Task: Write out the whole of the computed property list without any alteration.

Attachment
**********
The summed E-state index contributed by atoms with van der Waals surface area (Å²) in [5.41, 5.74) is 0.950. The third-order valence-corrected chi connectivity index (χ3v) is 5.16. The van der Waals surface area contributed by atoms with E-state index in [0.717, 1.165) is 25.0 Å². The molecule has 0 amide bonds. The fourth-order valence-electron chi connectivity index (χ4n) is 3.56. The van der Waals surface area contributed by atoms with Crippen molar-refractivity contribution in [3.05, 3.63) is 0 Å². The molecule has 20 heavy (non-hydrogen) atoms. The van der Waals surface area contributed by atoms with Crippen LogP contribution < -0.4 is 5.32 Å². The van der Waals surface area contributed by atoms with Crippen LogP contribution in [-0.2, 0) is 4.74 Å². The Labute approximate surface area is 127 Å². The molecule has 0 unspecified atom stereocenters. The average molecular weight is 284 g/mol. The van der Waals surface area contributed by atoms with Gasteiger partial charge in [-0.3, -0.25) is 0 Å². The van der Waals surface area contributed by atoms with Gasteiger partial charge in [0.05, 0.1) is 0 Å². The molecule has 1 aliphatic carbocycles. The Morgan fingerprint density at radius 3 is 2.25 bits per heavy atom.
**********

The summed E-state index contributed by atoms with van der Waals surface area (Å²) in [5.41, 5.74) is 0.950. The third-order valence-corrected chi connectivity index (χ3v) is 5.16. The van der Waals surface area contributed by atoms with E-state index in [0.717, 1.165) is 25.0 Å². The molecule has 0 amide bonds. The fourth-order valence-electron chi connectivity index (χ4n) is 3.56. The van der Waals surface area contributed by atoms with Crippen molar-refractivity contribution in [3.05, 3.63) is 0 Å². The molecule has 20 heavy (non-hydrogen) atoms. The van der Waals surface area contributed by atoms with Crippen LogP contribution < -0.4 is 5.32 Å². The van der Waals surface area contributed by atoms with Crippen LogP contribution in [-0.2, 0) is 4.74 Å². The Labute approximate surface area is 127 Å². The molecule has 0 unspecified atom stereocenters. The average molecular weight is 284 g/mol. The van der Waals surface area contributed by atoms with Gasteiger partial charge in [-0.3, -0.25) is 0 Å². The van der Waals surface area contributed by atoms with Gasteiger partial charge in [0.05, 0.1) is 0 Å². The molecule has 1 aliphatic carbocycles. The Morgan fingerprint density at radius 3 is 2.25 bits per heavy atom.